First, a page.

Build apps with the Windows App SDK

After you set up your development environment, you're ready to start developing with the Windows App SDK. This article provides instructions about using the Windows App SDK in new or existing projects.

Create a new project that uses the Windows App SDK

If you created a project with an earlier preview or release version of the Windows App SDK or WinUI 3, see Update existing projects to the latest release of the Windows App SDK for instructions on updating to the latest version.

To create a new project that uses the Windows App SDK:

  1. Follow the instructions in the following articles:

  2. After you create your project, you have access to the Windows App SDK APIs and components in addition to all other Windows and .NET APIs that are typically available to desktop and UWP apps. For more information about the available APIs and components, see release channels.

To confirm that your new project uses the Windows App SDK, expand the Dependencies > Packages node under your project in Solution Explorer. You should see several Microsoft.ProjectReunion packages listed under this node, similar to the following image. Note that these packages still use the Project Reunion code name, but they will be renamed to use the Windows App SDK product name in a future release.

Screenshot of Windows App SDK packages in Solution Explorer pane

Use the Windows App SDK in an existing project

If you have an existing project in which you want to use the Windows App SDK, you can install the latest version of the Windows App SDK NuGet package from the stable release channel. This scenario has these requirements:

  • Only supported for use with C# .NET 5 or C++ desktop projects in production environments. The experimental release channel includes experimental support for UWP projects, and is not supported for use with UWP projects in production environments.

To use the Windows App SDK in an existing project that meets the above requirements:

  1. Open an existing desktop project (either C#/.NET 5 or C++/WinRT) or UWP project (if using experimental) in Visual Studio 2019.

    Note

    If you have a C#/.NET 5 desktop project, make sure the TargetFramework element in the project file is assigned to a Windows 10-specific .NET 5 moniker, such as net5.0-windows10.0.19041.0, so that it can call Windows Runtime APIs. For more information, see this section. Additionally, you must be targeting 18362 or higher as there is a known issue blocking apps that target 17763.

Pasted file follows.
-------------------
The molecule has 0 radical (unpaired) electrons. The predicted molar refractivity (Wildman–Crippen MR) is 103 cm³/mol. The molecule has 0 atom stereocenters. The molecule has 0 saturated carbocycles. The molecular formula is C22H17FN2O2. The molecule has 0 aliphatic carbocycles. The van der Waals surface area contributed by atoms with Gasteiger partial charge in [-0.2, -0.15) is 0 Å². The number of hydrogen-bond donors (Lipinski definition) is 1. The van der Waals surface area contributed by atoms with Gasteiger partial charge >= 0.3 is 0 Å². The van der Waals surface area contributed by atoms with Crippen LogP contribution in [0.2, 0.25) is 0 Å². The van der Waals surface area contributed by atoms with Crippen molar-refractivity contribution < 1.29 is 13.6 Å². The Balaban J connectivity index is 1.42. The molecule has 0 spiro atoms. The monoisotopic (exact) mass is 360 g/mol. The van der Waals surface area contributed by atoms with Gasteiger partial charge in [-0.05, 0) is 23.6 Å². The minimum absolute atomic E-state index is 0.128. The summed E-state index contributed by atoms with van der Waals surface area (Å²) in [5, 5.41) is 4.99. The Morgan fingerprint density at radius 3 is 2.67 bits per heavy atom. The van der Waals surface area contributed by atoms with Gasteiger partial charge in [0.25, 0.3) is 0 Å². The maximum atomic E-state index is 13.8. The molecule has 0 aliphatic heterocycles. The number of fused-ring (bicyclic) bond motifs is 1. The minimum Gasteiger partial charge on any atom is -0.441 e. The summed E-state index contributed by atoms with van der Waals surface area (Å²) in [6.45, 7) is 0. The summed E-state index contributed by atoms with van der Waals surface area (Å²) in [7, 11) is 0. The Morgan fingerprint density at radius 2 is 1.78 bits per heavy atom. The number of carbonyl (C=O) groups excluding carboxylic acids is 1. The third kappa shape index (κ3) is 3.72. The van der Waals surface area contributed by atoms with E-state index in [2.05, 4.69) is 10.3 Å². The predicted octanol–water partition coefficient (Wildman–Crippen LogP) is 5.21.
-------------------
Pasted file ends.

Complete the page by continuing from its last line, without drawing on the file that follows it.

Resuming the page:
2. Make sure package references are enabled:

    1. In Visual Studio, click Tools -> NuGet Package Manager -> Package Manager Settings.
    2. Make sure PackageReference is selected for Default package management format.
  3. Right-click your project in Solution Explorer and choose Manage NuGet Packages.

  4. In the NuGet Package Manager window, select the Browse tab and search for Microsoft.ProjectReunion. Note that this package still uses the Project Reunion code name, but it will be renamed to use the Windows App SDK product name in a future release.

  5. After the Microsoft.ProjectReunion package is found, in the right pane of the NuGet Package Manager window click Install.

    Screenshot of the Windows App SDK NuGet package being installed

    Note

    The Project Reunion NuGet package (named Microsoft.ProjectReunion) contains other sub-packages (including Microsoft.ProjectReunion.Foundation and Microsoft.ProjectReunion.WinUI) that contain the implementations for components including WinUI, MRT Core, and DWriteCore. You cannot install these sub-packages individually to reference only certain components in your project. You must install the Microsoft.ProjectReunion package, which includes all of the components.

  6. After you install the Microsoft.ProjectReunion package, you can use the following Windows App SDK APIs and components that are available in the stable channel. For the list of available features, see release channels.

Note

ASTA to STA threading model If you're migrating code from an existing UWP app to a new C# .NET 5 or C++ desktop WinUI 3 project that uses Project Reunion, be aware that the new project uses the single-threaded apartment (STA) threading model instead of the Application STA (ASTA) threading model used by UWP apps. If your code assumes the non re-entrant behavior of the ASTA threading model, your code may not behave as expected.